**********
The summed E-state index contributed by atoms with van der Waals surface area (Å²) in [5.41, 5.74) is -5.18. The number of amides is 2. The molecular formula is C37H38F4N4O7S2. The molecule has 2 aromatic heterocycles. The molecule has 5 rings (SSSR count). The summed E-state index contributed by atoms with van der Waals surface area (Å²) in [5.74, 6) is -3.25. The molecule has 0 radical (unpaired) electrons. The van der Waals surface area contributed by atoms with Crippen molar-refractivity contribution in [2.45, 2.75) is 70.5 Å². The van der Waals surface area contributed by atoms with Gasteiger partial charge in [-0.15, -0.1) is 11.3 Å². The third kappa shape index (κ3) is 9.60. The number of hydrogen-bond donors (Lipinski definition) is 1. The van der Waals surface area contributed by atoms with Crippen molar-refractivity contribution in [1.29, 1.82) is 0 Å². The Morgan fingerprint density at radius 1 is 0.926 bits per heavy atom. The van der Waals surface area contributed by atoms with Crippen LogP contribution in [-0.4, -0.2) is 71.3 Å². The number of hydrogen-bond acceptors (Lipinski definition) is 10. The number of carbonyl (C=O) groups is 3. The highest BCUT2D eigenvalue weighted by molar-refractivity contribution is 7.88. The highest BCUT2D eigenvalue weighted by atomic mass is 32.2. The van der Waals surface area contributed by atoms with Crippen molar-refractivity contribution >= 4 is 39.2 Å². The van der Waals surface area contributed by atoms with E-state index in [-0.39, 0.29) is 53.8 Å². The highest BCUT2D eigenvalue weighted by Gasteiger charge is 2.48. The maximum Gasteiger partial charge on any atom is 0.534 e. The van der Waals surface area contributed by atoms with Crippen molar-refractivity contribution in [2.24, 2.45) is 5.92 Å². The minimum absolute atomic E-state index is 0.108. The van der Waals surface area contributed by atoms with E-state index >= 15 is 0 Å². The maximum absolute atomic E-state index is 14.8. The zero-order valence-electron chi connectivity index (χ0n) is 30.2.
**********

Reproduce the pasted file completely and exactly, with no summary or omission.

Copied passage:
The summed E-state index contributed by atoms with van der Waals surface area (Å²) in [5.41, 5.74) is -5.18. The number of amides is 2. The molecular formula is C37H38F4N4O7S2. The molecule has 2 aromatic heterocycles. The molecule has 5 rings (SSSR count). The summed E-state index contributed by atoms with van der Waals surface area (Å²) in [5.74, 6) is -3.25. The molecule has 0 radical (unpaired) electrons. The van der Waals surface area contributed by atoms with Crippen molar-refractivity contribution in [2.45, 2.75) is 70.5 Å². The van der Waals surface area contributed by atoms with Gasteiger partial charge in [-0.15, -0.1) is 11.3 Å². The third kappa shape index (κ3) is 9.60. The number of hydrogen-bond donors (Lipinski definition) is 1. The van der Waals surface area contributed by atoms with Crippen molar-refractivity contribution in [1.29, 1.82) is 0 Å². The Morgan fingerprint density at radius 1 is 0.926 bits per heavy atom. The van der Waals surface area contributed by atoms with Crippen LogP contribution in [-0.4, -0.2) is 71.3 Å². The number of hydrogen-bond acceptors (Lipinski definition) is 10. The number of carbonyl (C=O) groups is 3. The highest BCUT2D eigenvalue weighted by molar-refractivity contribution is 7.88. The highest BCUT2D eigenvalue weighted by atomic mass is 32.2. The van der Waals surface area contributed by atoms with Crippen molar-refractivity contribution >= 4 is 39.2 Å². The van der Waals surface area contributed by atoms with E-state index in [-0.39, 0.29) is 53.8 Å². The highest BCUT2D eigenvalue weighted by Gasteiger charge is 2.48. The maximum Gasteiger partial charge on any atom is 0.534 e. The van der Waals surface area contributed by atoms with Crippen molar-refractivity contribution in [2.24, 2.45) is 5.92 Å². The minimum absolute atomic E-state index is 0.108. The van der Waals surface area contributed by atoms with E-state index >= 15 is 0 Å². The maximum absolute atomic E-state index is 14.8. The zero-order valence-electron chi connectivity index (χ0n) is 30.2.